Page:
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Wisconsin CDL DMV Endorsement Hazmat 1

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1. Shippers must label hazardous materials. If an item is smaller than its label, how should the item be labeled?
The item may be tied together with other hazardous materials and labeled with a sheet of paper on the outside of the bundle.
The label may be attached to a tag that is securely attached to the package.
The item may be marked with a large orange dot.
The item may be placed in a box displaying a warning label.

Shippers must place diamond-shaped hazard warning labels on most packages of hazardous materials. If the label won't fit on the package, it can be placed on a tag that is securely attached to the package.

2. When approaching a railroad crossing while transporting chlorine:
You must stop before crossing the tracks.
You must reduce your speed before crossing the tracks.
You can proceed without stopping if no warning lights are flashing.
You can proceed without stopping if no other vehicles are within sight.

If transporting any amount of chlorine, a driver must always stop at a railroad crossing 15 to 50 feet from the nearest track.

3. If cargo containing hazardous materials is leaking, the driver should:
Drive to find a phone to alert emergency personnel
Drive to a designated hazardous materials clean up facility
Park the vehicle and contact emergency personnel
Continue driving to the destination

In the event of a leak in a cargo of hazardous materials, do not continue to drive any longer than is necessary for safety. Continuing to drive would result in a larger area becoming contaminated. Instead, park the vehicle, secure the area, stay with the vehicle, and send someone to get help.

4. Generally, a shipping paper must list:
An emergency response telephone number.
The address of the shipper.
The location of fire departments along the planned route.
The cost of the materials.

In general, a shipper is required to list an emergency response telephone number on hazardous materials' shipping papers. There are some exceptions to this rule.

5. If you are transporting hazardous materials and the cargo catches on fire, you should:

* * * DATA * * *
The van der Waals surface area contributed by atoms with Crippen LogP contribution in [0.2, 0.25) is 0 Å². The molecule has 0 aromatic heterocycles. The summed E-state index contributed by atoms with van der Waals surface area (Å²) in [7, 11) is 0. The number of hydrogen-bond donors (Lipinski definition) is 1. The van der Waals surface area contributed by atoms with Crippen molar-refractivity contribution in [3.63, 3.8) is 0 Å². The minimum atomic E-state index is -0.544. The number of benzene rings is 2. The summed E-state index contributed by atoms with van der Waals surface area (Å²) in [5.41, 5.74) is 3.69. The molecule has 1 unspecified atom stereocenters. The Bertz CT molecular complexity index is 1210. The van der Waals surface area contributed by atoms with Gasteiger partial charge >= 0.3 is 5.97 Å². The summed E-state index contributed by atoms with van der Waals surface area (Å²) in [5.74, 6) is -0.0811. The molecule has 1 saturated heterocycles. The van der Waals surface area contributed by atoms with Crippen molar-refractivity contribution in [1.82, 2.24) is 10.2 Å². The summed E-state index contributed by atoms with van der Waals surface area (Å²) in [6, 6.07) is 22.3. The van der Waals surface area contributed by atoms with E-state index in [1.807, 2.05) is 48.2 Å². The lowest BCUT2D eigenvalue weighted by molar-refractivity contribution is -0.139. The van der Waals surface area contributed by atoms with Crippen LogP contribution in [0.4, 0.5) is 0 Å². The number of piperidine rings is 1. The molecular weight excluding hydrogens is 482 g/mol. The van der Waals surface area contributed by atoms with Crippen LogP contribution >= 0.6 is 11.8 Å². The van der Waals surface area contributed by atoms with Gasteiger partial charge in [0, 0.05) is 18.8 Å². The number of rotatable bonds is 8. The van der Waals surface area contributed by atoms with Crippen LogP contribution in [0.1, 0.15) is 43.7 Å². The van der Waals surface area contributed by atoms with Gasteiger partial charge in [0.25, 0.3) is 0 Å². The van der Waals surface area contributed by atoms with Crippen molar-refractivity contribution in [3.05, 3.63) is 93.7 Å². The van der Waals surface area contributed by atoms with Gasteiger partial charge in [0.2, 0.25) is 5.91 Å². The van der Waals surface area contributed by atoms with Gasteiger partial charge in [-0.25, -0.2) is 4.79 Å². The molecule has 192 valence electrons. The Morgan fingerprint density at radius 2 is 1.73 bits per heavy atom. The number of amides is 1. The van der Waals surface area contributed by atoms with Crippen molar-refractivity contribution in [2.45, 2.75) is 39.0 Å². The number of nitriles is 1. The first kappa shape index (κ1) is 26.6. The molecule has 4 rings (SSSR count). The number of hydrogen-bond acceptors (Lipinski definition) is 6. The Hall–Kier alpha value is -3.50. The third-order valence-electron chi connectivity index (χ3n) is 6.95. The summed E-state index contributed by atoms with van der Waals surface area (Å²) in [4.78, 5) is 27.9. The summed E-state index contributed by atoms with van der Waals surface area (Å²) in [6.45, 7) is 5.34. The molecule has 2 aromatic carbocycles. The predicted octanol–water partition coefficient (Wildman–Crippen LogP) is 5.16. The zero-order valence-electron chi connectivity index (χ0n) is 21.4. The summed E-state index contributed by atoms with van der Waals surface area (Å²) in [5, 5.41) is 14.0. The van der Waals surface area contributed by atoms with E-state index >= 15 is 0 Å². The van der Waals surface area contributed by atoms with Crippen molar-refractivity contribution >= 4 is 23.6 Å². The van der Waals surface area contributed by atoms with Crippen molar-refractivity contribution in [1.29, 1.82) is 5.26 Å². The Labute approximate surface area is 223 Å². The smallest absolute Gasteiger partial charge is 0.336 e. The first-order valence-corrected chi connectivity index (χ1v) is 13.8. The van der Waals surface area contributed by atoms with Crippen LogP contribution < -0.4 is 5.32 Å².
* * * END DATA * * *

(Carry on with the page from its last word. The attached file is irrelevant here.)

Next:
Try to put out the fire with a fire extinguisher.
Contact emergency personnel and let them battle the fire.
Continue driving to the fire department.

Fighting a hazardous materials fire requires specialized training and equipment. Unless you possess these yourself, it is best to let emergency personnel deal with the fire.

6. When driving a vehicle with empty cargo tanks that are used to carry hazardous materials, the driver:
Can cross railroad tracks without slowing or stopping.
Needs to slow when approaching railroad tracks, but is not required to stop.
Must stop at railroad crossings before proceeding.
Should never drive over railroad tracks.

A vehicle with tanks that are used to transport hazardous materials must always be stopped before being driven over railroad tracks, even if the tanks are empty.

7. When traveling with Division 1.1, 1.2, or 1.3 explosives, the vehicle should not be:
Parked within 300 feet of a bridge.
Parked within 40 feet of the road.
Parked for only short periods of time.
Parked on grass.

Except when parking briefly to perform necessary functions for vehicle operation (such as refueling), never park a vehicle carrying Division 1.1, 1.2, or 1.3 explosives within 300 feet of a bridge, tunnel, or building. Never park such a vehicle within five feet of the traveled portion of a road. Such vehicles should be parked only briefly.

8. A person who is watching the loading or unloading of a tank must do all of the following, except:
Remain alert.
Remain within 25 feet of the tank.
Wear a chemical suit.
Know the hazards of the materials involved.

The person in charge of loading or unloading a hazardous materials cargo tank must ensure that a qualified person is always supervising the process. The supervisor must be alert; have a clear view of the tank; be within 25 feet of the tank; know the hazards of the involved materials; know the procedures to follow in the case of an emergency; and be authorized to and capable of moving the tank.

9. If a package contains liquid containers, the box must display:
Arrows pointing in the correct upright direction.
A return address.
The number of containers inside the box.

Packages that contain liquid containers must have orientation markers. Arrows displayed on the box should be pointing in the correct upright direction.

10. If you discover that your cargo is leaking, you should:
Touch the leaking material to identify the cargo.
Use shipping papers and labels to identify the leaking cargo.
Assume all the cargo is leaking.

If you discover a leak in a cargo of hazardous materials, identify the materials in question by using the shipping papers, labels, or package location. Do not touch the leaking material.

11. The National Response Center must be notified of an incident resulting in any of the following, except:
Injury requiring hospitalization.
Injury not requiring hospitalization.

The National Response Center must be notified of any incident that results in death; hospitalization; $50,000 or more in estimated property damage; an evacuation of the general public or closure of a major transportation route/facility for more then one hour; fire, breakage, spillage, or suspected contamination involving radiation, bacteria, or toxins. Additionally, if the carrier judges the situation to be so serious that it should be reported, it should be reported.

12. What does "RQ" stand for?
Relative query
Reportable quantity
Release query
Response quarantine

When marking hazardous materials in an "HM" column on a shipping paper, the letters "RQ" may be used instead of an "X" if a reportable quantity of the material must be identified.

13. If "Inhalation Hazard" appears on a shipping paper, the shipper should provide which placard?
Poison Gas or Poison Inhalation Hazard
Reportable Quantity

If the words "Inhalation Hazard" appear on the shipping paper or package, you must display the "Poison Inhalation Hazard" or "Poison Gas" placards, as appropriate.